My next employment was that of Electrical Engineer for a Coal Company in Alabama among the first to electrically equip their mines. After recovering their motordriven cutters from the junk pile, rebuilding an electric locomotive, and bringing order out of chaos - THERE BEING NO FUTURE - I resigned. Odd jobs followed, which included a wooden lattice bridge of 120 ft. span and 16 ft. width, supported by stone abutments on both sides of the creek. It should prove of interest to note that the lattice timbers were two inches by twelve inches, by thirty-six feet, free of knots, sun cracks, and sap, cut from trees selected by me, and delivered at the bridge site for $7.50 per thousand, a total of 36,000 feet being required. The contract price was $1,623. The bridge was finished, including the painting of its shingled top and sides, in less than three months, at a net profit of something less than $250. I cite this item to accentuate what has happened to our forests and what inflation has done to our economy. Completing the bridge, and, being interested in mining, I engaged in prospecting for ferrous ores in Georgia. This was stopped by the Spanish American War. When the call for engineers was made, I applied for a Captaincy in the THIRD REGIMENT, U.S. VOLUNTEER ENGINEERS, being recruited by the late Colonel David Dubose Gaillard, subsequently of the Panama Canal Commission and worthy of every distinction, a credit to the army and to the nation. In time I was ordered to Atlanta for examination. Asked if I would accept a SECOND LIEUTENANCY, I replied 'NO'. Then - 'Will you accept a First?' Rather than be thought arbitrary, I agreed to consider it. When officially offered that rank, I accepted it, as of July 13, 1898. After a brief recruiting period, I was ordered to Jefferson Barracks, St. Louis, Missouri, being immediately assigned to 'E' Company as 'Company Commander' (but 'NOT AS CAPTAIN'). Following the organizing and 'mustering in' of the regiment, and preliminary training, the command was transferred to Lexington, Kentucky, then to Macon, Georgia. (At Lexington, on October 20, 1898, I was promoted to Captain - my first Captain Shoulder Straps being presented to me by Evangelist Samuel W. Small, Chaplain of the Regiment.) On completing the scheduled training at Macon, my Battalion, the second, was shipped to Charleston, South Carolina, for embarkation on the 1900-ton transport Saratoga, to Cienfuegos, Cuba, for duty. The war being over, there were no eventualities. However, assignments were interesting. In my case, (1) the rehabilitation of the old Spanish Barracks in Cienfuegos for use by our troops - (2) reporting on the waterfall at San-Bias and the large one, known as 'SALTOS del HANNABANILLA' - (3) member of a group headed by Col. Gaillard, to select a site and lay out the camp opposite the 'CASTILLO de JAGUA' (built to protect the entrance to the harbor) for occupational troops.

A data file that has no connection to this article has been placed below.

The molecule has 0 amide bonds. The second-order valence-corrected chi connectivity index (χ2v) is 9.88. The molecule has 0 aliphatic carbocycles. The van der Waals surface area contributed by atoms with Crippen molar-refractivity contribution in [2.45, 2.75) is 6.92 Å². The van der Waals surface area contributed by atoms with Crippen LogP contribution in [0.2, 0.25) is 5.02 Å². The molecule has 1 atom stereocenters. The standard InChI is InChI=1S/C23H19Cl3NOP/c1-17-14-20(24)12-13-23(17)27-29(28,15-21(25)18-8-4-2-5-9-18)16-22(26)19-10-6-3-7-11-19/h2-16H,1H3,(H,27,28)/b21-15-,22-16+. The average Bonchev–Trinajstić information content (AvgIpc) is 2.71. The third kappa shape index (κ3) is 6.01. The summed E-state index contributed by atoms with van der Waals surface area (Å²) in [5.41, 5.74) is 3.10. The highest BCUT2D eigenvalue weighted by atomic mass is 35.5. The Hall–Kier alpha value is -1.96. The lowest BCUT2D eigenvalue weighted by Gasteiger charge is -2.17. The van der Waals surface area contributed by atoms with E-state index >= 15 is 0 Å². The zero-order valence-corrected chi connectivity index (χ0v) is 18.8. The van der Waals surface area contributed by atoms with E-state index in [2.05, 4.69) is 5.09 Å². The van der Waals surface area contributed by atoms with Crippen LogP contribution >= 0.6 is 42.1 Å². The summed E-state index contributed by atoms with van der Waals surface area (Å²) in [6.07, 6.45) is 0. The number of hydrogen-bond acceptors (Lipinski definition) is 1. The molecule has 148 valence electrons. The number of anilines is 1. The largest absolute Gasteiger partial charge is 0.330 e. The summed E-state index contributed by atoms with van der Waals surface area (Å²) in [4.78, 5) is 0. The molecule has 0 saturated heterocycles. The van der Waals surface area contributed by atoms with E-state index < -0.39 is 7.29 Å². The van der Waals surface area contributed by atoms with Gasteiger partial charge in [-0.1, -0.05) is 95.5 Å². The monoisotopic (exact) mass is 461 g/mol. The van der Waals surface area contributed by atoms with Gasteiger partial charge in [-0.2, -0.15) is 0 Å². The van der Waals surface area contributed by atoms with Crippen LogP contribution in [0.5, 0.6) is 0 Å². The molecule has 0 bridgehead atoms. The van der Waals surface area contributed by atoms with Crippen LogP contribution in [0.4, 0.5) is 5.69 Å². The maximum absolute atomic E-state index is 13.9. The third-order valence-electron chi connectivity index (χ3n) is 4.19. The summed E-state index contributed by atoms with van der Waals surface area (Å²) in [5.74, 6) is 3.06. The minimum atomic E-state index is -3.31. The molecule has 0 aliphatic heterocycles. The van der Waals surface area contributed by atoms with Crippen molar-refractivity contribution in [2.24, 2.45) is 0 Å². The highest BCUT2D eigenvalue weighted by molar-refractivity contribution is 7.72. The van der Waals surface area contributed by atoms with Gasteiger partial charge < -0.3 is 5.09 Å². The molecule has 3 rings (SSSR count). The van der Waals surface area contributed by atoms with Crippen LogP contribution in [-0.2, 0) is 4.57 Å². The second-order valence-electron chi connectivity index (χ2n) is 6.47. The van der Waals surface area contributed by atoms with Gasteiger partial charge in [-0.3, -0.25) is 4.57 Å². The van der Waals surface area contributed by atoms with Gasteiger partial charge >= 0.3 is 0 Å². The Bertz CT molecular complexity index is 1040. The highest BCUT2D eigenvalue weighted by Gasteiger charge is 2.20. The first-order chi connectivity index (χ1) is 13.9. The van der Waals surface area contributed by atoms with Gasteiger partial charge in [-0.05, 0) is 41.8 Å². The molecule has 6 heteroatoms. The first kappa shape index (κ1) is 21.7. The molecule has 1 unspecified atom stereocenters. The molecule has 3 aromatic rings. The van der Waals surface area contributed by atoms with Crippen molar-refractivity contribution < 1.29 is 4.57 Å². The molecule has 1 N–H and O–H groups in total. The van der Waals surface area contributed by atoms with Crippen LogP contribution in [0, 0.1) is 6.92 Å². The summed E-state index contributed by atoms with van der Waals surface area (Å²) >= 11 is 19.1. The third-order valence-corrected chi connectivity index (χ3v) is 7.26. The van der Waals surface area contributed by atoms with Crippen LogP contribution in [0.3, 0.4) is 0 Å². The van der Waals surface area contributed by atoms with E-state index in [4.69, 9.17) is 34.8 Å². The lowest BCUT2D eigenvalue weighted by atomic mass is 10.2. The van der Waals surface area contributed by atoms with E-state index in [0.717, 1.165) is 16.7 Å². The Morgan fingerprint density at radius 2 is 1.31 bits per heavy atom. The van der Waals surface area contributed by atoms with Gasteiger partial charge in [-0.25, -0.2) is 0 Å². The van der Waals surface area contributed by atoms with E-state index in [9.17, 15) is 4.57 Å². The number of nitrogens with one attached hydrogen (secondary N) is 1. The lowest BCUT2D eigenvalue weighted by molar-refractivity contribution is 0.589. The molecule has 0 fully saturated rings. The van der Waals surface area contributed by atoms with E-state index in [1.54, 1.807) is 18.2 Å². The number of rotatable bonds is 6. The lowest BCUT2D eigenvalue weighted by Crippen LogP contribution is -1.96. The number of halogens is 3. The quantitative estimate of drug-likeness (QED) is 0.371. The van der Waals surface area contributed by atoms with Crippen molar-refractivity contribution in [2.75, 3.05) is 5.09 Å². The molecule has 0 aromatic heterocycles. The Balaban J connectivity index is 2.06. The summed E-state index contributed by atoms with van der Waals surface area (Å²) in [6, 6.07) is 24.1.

(NOTE: It seems timely to include that 220.127.116.11 Henry W. Sparks, youngest son of 25.2.4 Linton Sparks, Sr., enlisted in Rome, Georgia, as a second-class private, and was mustered out as First Sergeant of 'E' Co., on May 17, 1899; also that my brother, H. Hunter Smith, enlisted at Rome, Ga., on July 25, 1898; became First Sergeant of 'E' Company and was mustered out as Sergeant Major of the Second Battalion. He later became a Captain of Engineers in World War I. Both have answered their last roll calls.)